Throughout our blog series, we have looked at the various challenges facing succession within the accountancy profession. In our very first post on the topic, we revealed that our study, carried out in conjunction with University of Strathclyde Business School in 2017, had found that 71% of millennial accountants working in practice did not currently aspire to be a Partner in the future. We now look further as to why the Partner role may not be as attractive to the millennial generation, and discuss that perhaps the model of partnership itself is to blame.
In the survey of over 150 millennial accountants working in regional firms in the UK, Rutherford Cross’ study found common themes including:
1. A sentiment that having a large leadership team consisting of equity partners sitting at the top of a rather hierarchical (and often patriarchal) structure was distasteful in the eyes of millennials who value equality and reward commensurate with perceived input
2. The career path to Partner was viewed as increasingly difficult and something only achievable by a rare few. The “up or out” tournament still commonly being in place, millennials had viewed their superiors try, fail, and move on – thereby influencing their own aspirations
3. In the current environment there appeared to be a focus on short term profit extraction rather than a strategy to build legacy through the development of future talent
When taking in to account the millennial generation’s propensity to work for ‘more than a pay cheque’ this leads to a question as to whether there needs to be a fundamental shift in the way accountancy firms are organised.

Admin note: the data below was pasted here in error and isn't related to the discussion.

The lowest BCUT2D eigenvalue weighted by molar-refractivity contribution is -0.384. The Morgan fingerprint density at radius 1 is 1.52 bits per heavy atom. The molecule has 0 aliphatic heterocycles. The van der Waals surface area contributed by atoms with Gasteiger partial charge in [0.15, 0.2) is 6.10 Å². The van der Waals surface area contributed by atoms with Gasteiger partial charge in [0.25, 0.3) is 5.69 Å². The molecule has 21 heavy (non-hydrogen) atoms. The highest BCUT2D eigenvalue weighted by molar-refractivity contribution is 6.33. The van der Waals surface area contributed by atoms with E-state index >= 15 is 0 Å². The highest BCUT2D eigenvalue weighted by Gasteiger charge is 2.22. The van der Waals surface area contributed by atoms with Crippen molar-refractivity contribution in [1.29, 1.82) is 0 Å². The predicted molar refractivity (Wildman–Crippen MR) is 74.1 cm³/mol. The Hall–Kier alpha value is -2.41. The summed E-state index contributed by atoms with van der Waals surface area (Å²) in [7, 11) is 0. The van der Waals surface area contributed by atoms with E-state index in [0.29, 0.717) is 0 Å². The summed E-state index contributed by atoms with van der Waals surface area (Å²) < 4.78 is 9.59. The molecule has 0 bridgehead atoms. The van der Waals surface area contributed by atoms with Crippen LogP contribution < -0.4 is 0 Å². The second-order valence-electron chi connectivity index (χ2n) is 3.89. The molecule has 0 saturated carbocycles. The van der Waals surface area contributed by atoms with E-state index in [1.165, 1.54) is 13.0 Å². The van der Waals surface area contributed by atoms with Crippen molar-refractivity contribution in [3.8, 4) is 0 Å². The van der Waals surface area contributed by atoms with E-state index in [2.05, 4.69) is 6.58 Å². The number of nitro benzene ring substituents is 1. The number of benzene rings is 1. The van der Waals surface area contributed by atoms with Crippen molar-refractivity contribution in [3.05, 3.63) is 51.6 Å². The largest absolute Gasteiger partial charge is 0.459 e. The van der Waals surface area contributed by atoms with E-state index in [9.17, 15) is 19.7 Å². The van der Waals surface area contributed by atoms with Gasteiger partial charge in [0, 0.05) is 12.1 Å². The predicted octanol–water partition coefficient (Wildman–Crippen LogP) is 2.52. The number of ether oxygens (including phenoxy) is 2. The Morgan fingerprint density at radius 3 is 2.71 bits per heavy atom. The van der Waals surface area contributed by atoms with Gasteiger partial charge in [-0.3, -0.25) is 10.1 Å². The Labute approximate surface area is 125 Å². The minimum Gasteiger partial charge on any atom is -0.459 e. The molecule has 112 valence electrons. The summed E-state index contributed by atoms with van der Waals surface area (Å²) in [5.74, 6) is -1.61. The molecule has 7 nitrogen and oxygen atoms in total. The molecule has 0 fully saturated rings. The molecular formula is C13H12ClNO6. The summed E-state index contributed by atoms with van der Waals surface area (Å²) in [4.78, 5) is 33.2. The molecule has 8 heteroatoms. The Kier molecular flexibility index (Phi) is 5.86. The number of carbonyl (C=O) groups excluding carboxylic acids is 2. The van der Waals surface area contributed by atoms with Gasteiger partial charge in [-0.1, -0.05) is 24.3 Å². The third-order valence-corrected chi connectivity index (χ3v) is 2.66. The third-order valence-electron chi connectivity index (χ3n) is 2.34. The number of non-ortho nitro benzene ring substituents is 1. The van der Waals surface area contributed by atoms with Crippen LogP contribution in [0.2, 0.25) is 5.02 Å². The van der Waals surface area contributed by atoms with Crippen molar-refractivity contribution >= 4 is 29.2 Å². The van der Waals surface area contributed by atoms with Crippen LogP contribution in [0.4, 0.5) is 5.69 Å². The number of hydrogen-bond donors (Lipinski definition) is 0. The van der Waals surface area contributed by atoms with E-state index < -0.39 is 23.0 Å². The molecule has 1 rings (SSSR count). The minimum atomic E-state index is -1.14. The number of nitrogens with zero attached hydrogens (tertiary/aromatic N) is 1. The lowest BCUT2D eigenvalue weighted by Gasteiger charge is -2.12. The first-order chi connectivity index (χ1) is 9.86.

Of course, the dilemma of the partnership structure and its alternatives is prevalent in all professional services types organisation where ‘value’ is based on expert knowledge and the social capital of individuals’ networks. Lawyers, architects and management consultancies face a similar conundrum in retaining top talent if the door to Partnership is hard to push open.
There are examples in the legal profession where ABS structures and public offerings have had some success. Similar examples in the accountancy profession are limited despite the argument that these alternative structures offer better opportunities for growth and collaboration, which literature tell us is what the millennial generation wants.
The traditional partnership model will no doubt continue to dominate the accountancy profession in the UK for years to come but as competition becomes more intense, more business-centric and people-centric methods of delivering accountancy services may gradually force a change. Considering millennials will make up more that 50% of the overall workforce in the UK by 2025 their expectations may force the issue of whether the partnership model of governance in accountancy firms is flawed.
We’d like you to get involved in the conversation. We’d like to know:
· Do you aspire to be a Partner in practice?
· Why are you or your peers choosing to leave the profession?
· What skills do you think future leaders in the profession need?
· Is the business model of Partnership attractive to you?
Join in the conversation at @RutherfordXNW using #nextgenleaders #shapingtheprofession #Partnersofthefuture
Sandra McKinnon is a specialist recruiter based in Manchester. She has 13 years’ experience of recruiting practice accountants across the UK. Sandra completed an academic MBA thesis at the University of Strathclyde in 2017 entitled “The Succession Planning Crisis in Regional Accountancy Firms” and she works professionally with individuals and firms to advise on career development and talent acquisition.
A full copy of the study is also available on request – [email protected]